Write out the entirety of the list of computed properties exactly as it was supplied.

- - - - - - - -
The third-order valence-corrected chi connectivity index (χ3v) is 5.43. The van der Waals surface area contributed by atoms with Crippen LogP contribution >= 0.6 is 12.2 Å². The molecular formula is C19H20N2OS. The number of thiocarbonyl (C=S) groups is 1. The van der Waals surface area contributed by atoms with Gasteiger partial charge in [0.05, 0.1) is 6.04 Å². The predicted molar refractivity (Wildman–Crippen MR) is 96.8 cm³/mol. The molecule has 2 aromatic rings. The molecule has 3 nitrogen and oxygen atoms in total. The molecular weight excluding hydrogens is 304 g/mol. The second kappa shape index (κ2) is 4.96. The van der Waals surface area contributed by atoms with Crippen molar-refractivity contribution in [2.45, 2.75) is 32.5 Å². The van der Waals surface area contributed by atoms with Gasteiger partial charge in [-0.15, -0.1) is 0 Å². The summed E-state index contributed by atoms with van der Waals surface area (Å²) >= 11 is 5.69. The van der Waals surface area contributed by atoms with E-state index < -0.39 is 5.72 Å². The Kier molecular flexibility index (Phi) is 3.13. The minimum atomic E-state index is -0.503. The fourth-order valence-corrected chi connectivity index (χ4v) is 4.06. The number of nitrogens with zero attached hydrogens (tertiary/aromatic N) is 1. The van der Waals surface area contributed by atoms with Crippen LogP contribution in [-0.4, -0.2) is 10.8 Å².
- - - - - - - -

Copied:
The third-order valence-corrected chi connectivity index (χ3v) is 5.43. The van der Waals surface area contributed by atoms with Crippen LogP contribution >= 0.6 is 12.2 Å². The molecular formula is C19H20N2OS. The number of thiocarbonyl (C=S) groups is 1. The van der Waals surface area contributed by atoms with Gasteiger partial charge in [0.05, 0.1) is 6.04 Å². The predicted molar refractivity (Wildman–Crippen MR) is 96.8 cm³/mol. The molecule has 2 aromatic rings. The molecule has 3 nitrogen and oxygen atoms in total. The molecular weight excluding hydrogens is 304 g/mol. The second kappa shape index (κ2) is 4.96. The van der Waals surface area contributed by atoms with Crippen molar-refractivity contribution in [2.45, 2.75) is 32.5 Å². The van der Waals surface area contributed by atoms with Gasteiger partial charge in [-0.15, -0.1) is 0 Å². The summed E-state index contributed by atoms with van der Waals surface area (Å²) >= 11 is 5.69. The van der Waals surface area contributed by atoms with E-state index < -0.39 is 5.72 Å². The Kier molecular flexibility index (Phi) is 3.13. The minimum atomic E-state index is -0.503. The fourth-order valence-corrected chi connectivity index (χ4v) is 4.06. The number of nitrogens with zero attached hydrogens (tertiary/aromatic N) is 1. The van der Waals surface area contributed by atoms with Crippen LogP contribution in [-0.4, -0.2) is 10.8 Å².